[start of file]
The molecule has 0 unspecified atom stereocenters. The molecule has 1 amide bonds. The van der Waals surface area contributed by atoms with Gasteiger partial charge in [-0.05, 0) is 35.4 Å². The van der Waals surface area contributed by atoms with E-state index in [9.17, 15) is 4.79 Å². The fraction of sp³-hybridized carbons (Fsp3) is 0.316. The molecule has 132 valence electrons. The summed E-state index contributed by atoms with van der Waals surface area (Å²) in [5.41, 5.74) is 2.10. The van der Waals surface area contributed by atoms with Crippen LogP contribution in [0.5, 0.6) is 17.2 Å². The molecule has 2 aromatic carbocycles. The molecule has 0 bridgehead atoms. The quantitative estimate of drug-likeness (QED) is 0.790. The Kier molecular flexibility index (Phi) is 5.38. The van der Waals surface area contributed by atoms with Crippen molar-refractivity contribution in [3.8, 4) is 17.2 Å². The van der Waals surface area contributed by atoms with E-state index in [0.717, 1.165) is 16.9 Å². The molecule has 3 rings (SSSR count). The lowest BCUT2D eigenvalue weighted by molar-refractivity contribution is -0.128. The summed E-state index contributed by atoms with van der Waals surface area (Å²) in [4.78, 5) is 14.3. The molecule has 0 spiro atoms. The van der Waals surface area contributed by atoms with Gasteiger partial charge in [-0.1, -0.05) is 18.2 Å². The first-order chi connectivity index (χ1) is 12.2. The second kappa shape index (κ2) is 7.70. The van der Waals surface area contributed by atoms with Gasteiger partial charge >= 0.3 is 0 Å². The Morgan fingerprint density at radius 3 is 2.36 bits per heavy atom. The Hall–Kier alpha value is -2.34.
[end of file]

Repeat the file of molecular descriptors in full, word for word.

The molecule has 0 unspecified atom stereocenters. The molecule has 1 amide bonds. The van der Waals surface area contributed by atoms with Gasteiger partial charge in [-0.05, 0) is 35.4 Å². The van der Waals surface area contributed by atoms with E-state index in [9.17, 15) is 4.79 Å². The fraction of sp³-hybridized carbons (Fsp3) is 0.316. The molecule has 132 valence electrons. The summed E-state index contributed by atoms with van der Waals surface area (Å²) in [5.41, 5.74) is 2.10. The van der Waals surface area contributed by atoms with Crippen LogP contribution in [0.5, 0.6) is 17.2 Å². The molecule has 2 aromatic carbocycles. The molecule has 0 bridgehead atoms. The quantitative estimate of drug-likeness (QED) is 0.790. The Kier molecular flexibility index (Phi) is 5.38. The van der Waals surface area contributed by atoms with Crippen molar-refractivity contribution in [3.8, 4) is 17.2 Å². The van der Waals surface area contributed by atoms with E-state index in [0.717, 1.165) is 16.9 Å². The molecule has 3 rings (SSSR count). The lowest BCUT2D eigenvalue weighted by molar-refractivity contribution is -0.128. The summed E-state index contributed by atoms with van der Waals surface area (Å²) in [4.78, 5) is 14.3. The molecule has 0 spiro atoms. The van der Waals surface area contributed by atoms with Gasteiger partial charge in [-0.1, -0.05) is 18.2 Å². The first-order chi connectivity index (χ1) is 12.2. The second kappa shape index (κ2) is 7.70. The van der Waals surface area contributed by atoms with Gasteiger partial charge >= 0.3 is 0 Å². The Morgan fingerprint density at radius 3 is 2.36 bits per heavy atom. The Hall–Kier alpha value is -2.34.